Sey it isn\’t suh!

The State Department has sounded the alarm, urging Americans to “reconsider travel” to Jamaica. While the increasing crime rate in Jamaica is a main reason for the heightened concern, it is the apparent slow response among local police that has put Jamaica in the State Department’s crosshairs.

“When arrests are made, cases are infrequently prosecuted to a conclusive sentence. Families of U.S. citizens killed in accidents or homicides frequently wait a year or more for final death certificates to be issued by Jamaican authorities.”

In addition, the State Department is concerned about the limited availability of emergency services and hospital care should Americans fall victim to violence. For Americans who travel to Jamaica and find themselves in trouble, chances are there will be few, if any, U.S. government personnel around to help. The warning means that their travel to Jamaica is also restricted if not banned entirely.

“Violent crimes, such as home invasions, armed robberies, sexual assaults, and homicides, are common. Sexual assaults occur frequently, including at all-inclusive resorts,” the State Department says in its level 3 travel advisory for Jamaica. Travelers planning to visit the popular Caribbean destination are urged to follow these tips:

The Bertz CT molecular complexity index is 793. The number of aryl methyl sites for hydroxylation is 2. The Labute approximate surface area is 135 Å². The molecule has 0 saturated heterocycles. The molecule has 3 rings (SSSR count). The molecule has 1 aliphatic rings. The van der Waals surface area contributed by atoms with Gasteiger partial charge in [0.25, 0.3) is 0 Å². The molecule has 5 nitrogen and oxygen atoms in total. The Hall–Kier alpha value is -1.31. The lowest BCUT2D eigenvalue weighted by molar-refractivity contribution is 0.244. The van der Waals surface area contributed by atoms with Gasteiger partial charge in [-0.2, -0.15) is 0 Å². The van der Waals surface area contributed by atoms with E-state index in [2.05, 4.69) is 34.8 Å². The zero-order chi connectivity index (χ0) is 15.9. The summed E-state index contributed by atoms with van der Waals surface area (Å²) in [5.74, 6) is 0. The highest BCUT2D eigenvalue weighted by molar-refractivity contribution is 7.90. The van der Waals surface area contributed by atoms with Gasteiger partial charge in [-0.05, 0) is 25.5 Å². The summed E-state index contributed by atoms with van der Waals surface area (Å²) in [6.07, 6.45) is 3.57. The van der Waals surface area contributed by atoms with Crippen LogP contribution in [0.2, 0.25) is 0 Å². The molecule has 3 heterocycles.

• Enroll in the State Department’s free Smart Travel Enrollment Program
• Read the Country’s Security Report
• Prepare emergency contingency plans
• Be aware of surroundings
• Keep a low profile
• Follow the State Department on Facebook and Twitter for updates

According to thetravelpulse.com, Jamaica’s tourism sector is driving a post-pandemic recovery. The Jamaican economy grew 5.7 percent in the second quarter of 2022. As outlined in The Planning Institute of Jamaica’s most recent report, tourism and hospitality contributed significantly to its economic growth. Reportedly, the summer of 2022 was a record-setter for Jamaica tourism. The tourism sector had projected for 2022 the arrival of 2.6 million visitors, not including cruise passengers, and $4.2 billion in profits.

Most Americans traveling to the coastal paradise want to simply relax and unplug. preferably at an all-inclusive resort where incidents are rare. Apparently, they are not looking to head to off-path areas where crime is reportedly rampant.

As posted on traveloffpath.com, “The world-class service offered at Jamaica’s upscale hotels, particularly in Montego Bay, is also part of the reason why it is still a leader in bookings, with famous resorts like the Half Moon, Secrets St. James, Deja, and the Sandals Royal Caribbean being acknowledged for their impressive list of amenities and even architecture. On top of that, Jamaica is one of the most highly sought-after Caribbean nations, home to stunning nature, comprising lush green hills, tropical jungles and a sandy coastline, and turquoise waters, making it a hotspot for sun-seekers. In recent years, cultural tourism in Jamaica has increased as well due to its colonial architecture and History under British imperialism.”

As I prepare to accompany my Jamaican boyfriend back to Jamaica this summer for his niece’s wedding, I can’t help but read the State Department’s warnings and wonder, “Wah duh mi duh now?”

In the words of native son Bob Marley, “Every man gotta right to decide his own destiny.”